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API 535-LA Line Amplifier

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API 535-LA Line Amplifier
 API 535-LA Line Amplifier
The API 535-LA Line Amplifier is their console's API 325 booster card packaged in a 500-module. The 535-LA supplies gain--either a gain boost from 6dB to 45dB or a gain loss and that is the key to its utility. It can both amplify or attenuate incoming and outgoing signals and provide API's trademark sound in the process. Think of it as a super high-quality buffering device for audio interfacing and matching analog units together.

The 535-LA has a balanced input, a polarity switch, a -20dB pad for incoming signal attenuation and a three-position toggle switch, which switches between three different output transformer windings for three different levels of gain depicted as ratios: 1:1, 1:2, and 1:3. A 1:3 ratio means the output is three times the level of the input level.

API 535-LA Line Amplifier
 API 535-LA
Just as the API 325 booster card, the 535-LA is designed to drive long balanced lines with low distortion. Inside, the 535 uses a discrete 2510 fixed-gain differential amplifier (no input transformer required) and then a 2520 op amp supplying up to 44dB of gain to drive one of API's large, proprietary transformers that will drive line impedances down below 75-ohms.

I liked that there are separate "Cal" or calibration pushbuttons for both the input stage and the output stage that switches the front panel gain controls over to recessed trim pots. You could calibrate a pair of 535-LAs to your specific needs--say gain up a -10db operating input signal up 11.78dB to achieve a +4dB operating level output. All this happens any time instantly at the touch of a button.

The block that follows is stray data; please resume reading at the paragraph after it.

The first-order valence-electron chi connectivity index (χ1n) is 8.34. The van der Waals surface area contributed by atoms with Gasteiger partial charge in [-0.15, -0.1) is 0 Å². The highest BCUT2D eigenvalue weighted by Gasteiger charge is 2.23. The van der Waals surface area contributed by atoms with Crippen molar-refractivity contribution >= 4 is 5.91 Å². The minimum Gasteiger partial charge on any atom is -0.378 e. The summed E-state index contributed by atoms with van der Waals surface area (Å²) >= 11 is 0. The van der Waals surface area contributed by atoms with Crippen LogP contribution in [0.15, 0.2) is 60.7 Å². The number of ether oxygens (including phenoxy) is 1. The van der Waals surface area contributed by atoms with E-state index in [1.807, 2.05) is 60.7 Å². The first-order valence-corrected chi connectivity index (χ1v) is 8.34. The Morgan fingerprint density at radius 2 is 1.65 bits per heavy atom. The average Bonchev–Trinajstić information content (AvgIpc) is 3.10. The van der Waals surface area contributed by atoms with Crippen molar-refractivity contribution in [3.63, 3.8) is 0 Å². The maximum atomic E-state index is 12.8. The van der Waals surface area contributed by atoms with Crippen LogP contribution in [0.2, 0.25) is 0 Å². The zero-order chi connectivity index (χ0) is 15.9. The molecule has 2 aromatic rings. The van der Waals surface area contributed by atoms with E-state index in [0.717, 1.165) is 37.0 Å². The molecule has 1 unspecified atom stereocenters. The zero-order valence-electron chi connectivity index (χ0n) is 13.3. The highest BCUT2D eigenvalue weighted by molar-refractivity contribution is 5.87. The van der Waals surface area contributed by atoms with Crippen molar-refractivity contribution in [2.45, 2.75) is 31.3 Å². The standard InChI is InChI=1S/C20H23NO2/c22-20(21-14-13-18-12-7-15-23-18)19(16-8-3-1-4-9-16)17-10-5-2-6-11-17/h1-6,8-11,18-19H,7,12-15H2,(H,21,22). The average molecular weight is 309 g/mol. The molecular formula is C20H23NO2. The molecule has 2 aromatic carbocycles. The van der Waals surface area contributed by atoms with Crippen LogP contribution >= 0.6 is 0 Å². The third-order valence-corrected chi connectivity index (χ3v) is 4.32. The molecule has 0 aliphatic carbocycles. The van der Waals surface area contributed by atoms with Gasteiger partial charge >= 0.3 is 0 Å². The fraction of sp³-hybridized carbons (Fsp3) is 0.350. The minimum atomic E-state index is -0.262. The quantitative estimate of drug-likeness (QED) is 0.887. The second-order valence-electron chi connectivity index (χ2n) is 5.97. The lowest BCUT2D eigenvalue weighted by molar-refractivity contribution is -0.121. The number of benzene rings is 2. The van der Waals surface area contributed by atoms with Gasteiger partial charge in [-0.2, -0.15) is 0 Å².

The 535 is useful anywhere signal levels need adjusting such as inputs from keyboards, audio playback devices, or from mic preamps and audio processing devices that do not have their own level control.

I tried two 535-LA Line Amplifiers in a few different configurations. First use was for a buffer amplifier for recording a Waldorf synthesizer's line level directly into Pro Tools. There was no need to use a separate pair of console channels; I just connected the synth's output to the patch bay TT inputs of the studio's 500 rack with pair of 535s installed and adjusted Input and Output levels. I liked the Input Level controls with their detents; fully CCW is -infinity and this also works as a mute button.

The Output Ratio control is handy for quickly establishing gain staging. The Waldorf can put out a hot signal so initially I used the 1:1 ratio and nearly maximum Input level setting. Later on for a direct Les Paul guitar recording, I used the 3:1 ratio and the Input Level in the middle. The Clip LED keeps an eye on for potential overloading of both the output 2520 op amp as well as the 2510 input amp. You can (purposely) overload the 535 and with the clip LEDs blazing, it is a nasty sound.

I found the 535-LA to be super quiet and transparent and solid sounding. I do wish it had a TRS input jack positioned right on the front panel but I found it a totally useful 500 module for raising to +4dB of -10dB devices, iPhones or laptop headphone outputs, home stereo gear or old tape decks or even for interfacing guitar pedals into my mix.

It's better than fixed gain "bump boxes" because you can precisely set levels for any piece of gear or use the "Cal" mode for a predetermined preset level. Awesome! I'm happy to have this pair of API 535-LA Line Amplifiers. Highly recommended!

The 535-LA sells for $595 MSRP and for more about it, check: www.apiaudio.com/product.php?id=139



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